I put my time and energy into reading and music rather than sports, there goes the professional athlete door.

At some forks in the road I was very cognizant of what I would be giving up by making my choice. When I was choosing a university I visited a number of different schools and read about their programs, eventually deciding that UW would best suit my needs and dreams and was aware that by coming here I was not going to those other schools.

As I've been getting older I have become more and more aware that when we are choosing a door there are often other hidden door that we don't, maybe even can't, see at the time. The sum of the choices we make are closing those doors as well, unbeknownst to us.

Every once in a while I come across a closed door that I had not realized my choices had closed, and despite how happy I am with the choices I have made, I feel sad about its loss. As I chose to be one version of myself, I did not always realize that I would be loosing an opportunity to live a different way.

I don't wish that I was aware of every path I would not be able to take when I walk down one, decision making is difficult enough with the options that I do know about, but whenever I realize an opportunity is now closed I can't help but wonder 'what if...'

Sometimes I can hear my bones straining under the weight of all the lives I'm not living. -Jonathan Safran Foer

Monday, May 30, 2011

I'm in that weird and frustrating stage of learning something new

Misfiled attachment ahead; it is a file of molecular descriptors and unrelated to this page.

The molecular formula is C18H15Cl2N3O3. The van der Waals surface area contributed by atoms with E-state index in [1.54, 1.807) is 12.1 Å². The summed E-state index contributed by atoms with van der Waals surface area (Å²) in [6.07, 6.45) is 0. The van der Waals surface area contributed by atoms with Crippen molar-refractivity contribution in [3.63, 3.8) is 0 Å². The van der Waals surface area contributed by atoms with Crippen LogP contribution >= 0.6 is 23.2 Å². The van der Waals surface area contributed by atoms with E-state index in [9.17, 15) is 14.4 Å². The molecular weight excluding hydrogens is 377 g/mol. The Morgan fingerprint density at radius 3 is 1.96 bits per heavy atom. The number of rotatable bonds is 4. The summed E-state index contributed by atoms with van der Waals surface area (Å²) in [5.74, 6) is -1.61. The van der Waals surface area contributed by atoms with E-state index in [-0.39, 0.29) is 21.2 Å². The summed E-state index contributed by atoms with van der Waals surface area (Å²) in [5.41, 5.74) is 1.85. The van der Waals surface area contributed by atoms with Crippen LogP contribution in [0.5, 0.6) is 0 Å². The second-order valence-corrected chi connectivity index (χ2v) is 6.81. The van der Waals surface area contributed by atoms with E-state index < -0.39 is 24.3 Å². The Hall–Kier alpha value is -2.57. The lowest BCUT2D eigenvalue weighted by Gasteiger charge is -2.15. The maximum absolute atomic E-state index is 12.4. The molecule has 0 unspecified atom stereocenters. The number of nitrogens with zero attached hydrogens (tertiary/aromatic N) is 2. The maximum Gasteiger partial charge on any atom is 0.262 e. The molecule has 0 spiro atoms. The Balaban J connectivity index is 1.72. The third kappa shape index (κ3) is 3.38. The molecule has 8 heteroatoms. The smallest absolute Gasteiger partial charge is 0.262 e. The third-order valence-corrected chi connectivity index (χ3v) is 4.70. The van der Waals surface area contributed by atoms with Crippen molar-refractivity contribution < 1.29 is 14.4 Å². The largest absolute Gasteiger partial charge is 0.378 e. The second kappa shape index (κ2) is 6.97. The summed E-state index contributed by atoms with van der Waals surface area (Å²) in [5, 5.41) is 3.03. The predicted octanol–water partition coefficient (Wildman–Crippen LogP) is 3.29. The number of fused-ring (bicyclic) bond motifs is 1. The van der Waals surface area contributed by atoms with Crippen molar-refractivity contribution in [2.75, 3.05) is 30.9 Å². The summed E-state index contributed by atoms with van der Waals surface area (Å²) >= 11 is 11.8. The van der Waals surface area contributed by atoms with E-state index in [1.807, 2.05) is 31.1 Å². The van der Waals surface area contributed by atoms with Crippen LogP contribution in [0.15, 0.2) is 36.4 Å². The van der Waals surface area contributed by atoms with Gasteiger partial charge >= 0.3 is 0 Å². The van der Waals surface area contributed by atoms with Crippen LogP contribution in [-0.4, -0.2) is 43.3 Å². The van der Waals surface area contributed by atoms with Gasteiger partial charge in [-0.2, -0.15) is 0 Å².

where I know enough to know what I need to do
but am not experienced enough that it comes as second nature
so I miss things and remember that I missed them later on
rather than just being ignorant of my errors
leaving me feeling like I'm doing a poor job

Sunday, May 29, 2011

I have seen more than I remember, and remember more than I have seen. [Benjamin Disraeli]

I should not be surprised to discover that my preferred way of travelling is similar to my preferred way of life.

I took a short vacation to New York City over the long weekend. My travelling companion and I had made a list of all we hoped to see and then tried to fit as much of it into our 3.5 days as possible. We moved quickly from place to place snapping pictures and praying that our aching feet would hold out until we sat down for the next meal or fell exhausted into bed at night. From a tourists perspective, we saw it all! However, looking back on the whirlwind it all goes by in a blink of an eye.

And what do I remember? Enjoying a warm chai latte late at night in the middle of Times Square, listening to live music in Madison Square Park, wandering through a craft fair seeking inspiration for future projects.  The times I sat, breathed, and experienced what was going on around me.

Note to my future self: When I travel, like in my every day life, I need space and rest in order to absorb and understand what I have witnessed.

Monday, April 25, 2011

To Whom It May Concern

Why are you so far from me?
In my arms is where you ought to be
How long will you make me wait?
I don't know how much more I can take
I missed you but I haven't met you
Oh but I want to, how I do

Slowly counting down the days
Till I finally know your name
The way your hand feels round my waist
The way you laugh, the way your kisses taste
I missed you but I haven't met you
Oh but I want to, how I do

I've missed you but I haven't met you
Oh how I miss you but I haven't met you
Oh but I want to, oh how I want to
Dear whoever you might be
I'm still waiting patiently

                                                (The Civil Wars)